And I do.

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ILA set up author tables for each library's author attendees. A local indie bookseller sold copies of the books. Signees then had to roam for signatures.

Pretty swag event, no? A real class act. The Intercontinental O'Hare was magnificent. Just magnificent. The art alone was impressive. Here's my personal favorite piece, an artist's rendition of the interconnectedness of all points on earth:

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Pretty cool, no?

And speaking of pretty cool:

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Authors Elizabeth Berg and Goldie Goldbloom, plus our library Director and incoming ILA President Lynn Elam.

But that's not all:

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Who might that man be, gazing over his glasses?

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Honey, he not only might be, he is Michael Cunningham.

Cunninghamworks
And he's a wonderful, down to earth, kind man. Pulitzer Prize? What Pulitzer Prize!

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He's just a really nice guy. Who happens to have a brilliant mind.

Okay. He's not just anything but incredible.

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Thank you to:

Lynn Elam and the Algonquin Area Public Library District for making me a part of ILA 2011

Goldie Goldbloom and Elizabeth Berg for honoring us with their attendance

after-words Indie bookshop for providing all the books

And Michael Cunningham, for being Michael Cunningham

 

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What a couple of weeks.

 

Signed book giveaway! Vampire stories…

Check 'er out! My friend, E.M. Hum, has published her first collection of vampire stories of the satirical sort. I can vouch for the quality of her writing. She's absolutely hilarious and writes genuinely great prose.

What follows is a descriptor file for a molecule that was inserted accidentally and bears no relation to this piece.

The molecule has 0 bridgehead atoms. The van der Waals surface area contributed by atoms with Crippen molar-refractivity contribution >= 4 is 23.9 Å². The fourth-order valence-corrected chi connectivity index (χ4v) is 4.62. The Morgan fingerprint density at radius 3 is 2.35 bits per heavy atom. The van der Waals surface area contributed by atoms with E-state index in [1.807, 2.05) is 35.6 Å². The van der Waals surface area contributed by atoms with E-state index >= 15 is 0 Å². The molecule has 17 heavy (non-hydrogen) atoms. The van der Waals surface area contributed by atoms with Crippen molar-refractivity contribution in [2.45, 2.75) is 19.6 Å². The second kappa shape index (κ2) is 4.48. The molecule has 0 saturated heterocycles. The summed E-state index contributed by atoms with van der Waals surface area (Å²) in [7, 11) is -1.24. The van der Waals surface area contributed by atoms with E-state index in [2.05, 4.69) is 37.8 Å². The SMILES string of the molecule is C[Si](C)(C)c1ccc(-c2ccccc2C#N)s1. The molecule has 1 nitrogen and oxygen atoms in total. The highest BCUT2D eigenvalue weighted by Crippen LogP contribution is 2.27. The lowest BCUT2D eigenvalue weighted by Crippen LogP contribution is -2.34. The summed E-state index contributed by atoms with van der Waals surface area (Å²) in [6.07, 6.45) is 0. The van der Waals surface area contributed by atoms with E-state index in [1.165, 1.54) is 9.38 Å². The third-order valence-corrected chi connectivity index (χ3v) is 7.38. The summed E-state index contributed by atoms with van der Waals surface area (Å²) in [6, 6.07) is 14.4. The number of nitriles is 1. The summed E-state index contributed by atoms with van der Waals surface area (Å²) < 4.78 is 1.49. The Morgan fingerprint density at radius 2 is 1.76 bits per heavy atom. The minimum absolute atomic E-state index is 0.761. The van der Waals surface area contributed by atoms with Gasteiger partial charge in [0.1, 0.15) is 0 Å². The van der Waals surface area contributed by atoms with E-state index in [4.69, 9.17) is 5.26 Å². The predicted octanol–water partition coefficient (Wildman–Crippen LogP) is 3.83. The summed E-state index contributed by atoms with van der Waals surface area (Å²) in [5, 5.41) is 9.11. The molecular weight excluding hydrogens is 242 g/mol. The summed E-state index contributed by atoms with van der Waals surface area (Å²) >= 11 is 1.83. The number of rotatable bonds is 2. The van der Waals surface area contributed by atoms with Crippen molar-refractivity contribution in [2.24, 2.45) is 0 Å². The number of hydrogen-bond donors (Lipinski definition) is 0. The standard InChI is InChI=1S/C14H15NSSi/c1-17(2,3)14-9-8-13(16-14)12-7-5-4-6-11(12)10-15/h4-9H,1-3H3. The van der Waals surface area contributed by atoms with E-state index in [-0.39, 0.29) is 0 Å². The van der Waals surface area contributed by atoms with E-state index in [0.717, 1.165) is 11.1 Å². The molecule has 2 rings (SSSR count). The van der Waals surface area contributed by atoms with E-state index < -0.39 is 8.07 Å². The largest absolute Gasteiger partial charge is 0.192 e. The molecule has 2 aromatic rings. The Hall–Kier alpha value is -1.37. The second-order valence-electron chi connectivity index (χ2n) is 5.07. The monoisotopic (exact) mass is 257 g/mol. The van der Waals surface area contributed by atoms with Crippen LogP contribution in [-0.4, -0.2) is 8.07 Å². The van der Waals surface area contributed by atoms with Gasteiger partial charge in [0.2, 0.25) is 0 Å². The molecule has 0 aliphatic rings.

And I'm not just saying that because I know her, or she's been a member of the writer's group I started at the library. I promise. I've read her stuff and I know she's great.

Pop over and drop your name in the bucket! It's free; what's there to lose?

I'll love you forever for it.

 

Vampiresdontdrinkblood

Horse, Flower, Bird: Stories by Kate Bernheimer: A review and interview

Horseflowerbird

 

“There is more life in fish than in jewels, though diamonds do glint.”

 

We never outgrow our fascination with fairy tales. It may be easy to dismiss fantastic stories as the stuff of childhood, but fairy tales are deceptively multi-layered. On the surface  may be a young girl falling down a  rabbit hole, meeting odd creatures in improbable – and often humorous – circumstances, but behind the apparent innocence lies a cleverly hidden sense of menace, separated by the thinnest of membranes. 

And why is that? For what reason have writers of  fairy tales chosen to couch evil within seemingly innocuous stories? Not an expert on the subject by any means, I would suggest the moral beneath the story is meant to sink into a child’s subconcious, threatening him or her with all manner of punishment for misbehaving. And because the violence is subsumed, only occasionally stated expressly, to an innocent mind it may not be obvious at all. But the moral of the story will certainly creep in, nonetheless.

Like works of fantasy, fiction is thinly disguised reality: depicting stories about love and loss, sorrow and death, characters set apart from the mainstream, and all the tragedy and comedy that is life. Not much about fantasy needs to be tweaked to turn it into fiction, and vice versa. In both, worlds are created – internally or externally. Themes may not carry a distinct, identifiable moral in general fiction, but regardless there is an author writing the story, an author who, no matter how hard he or she intends to be objective, cannot help but insinuate personal bias into the prose. And that bias sinks into the reader, who may choose to accept or reject the principle, but will nevertheless have experienced the impact of subconscious suggestion.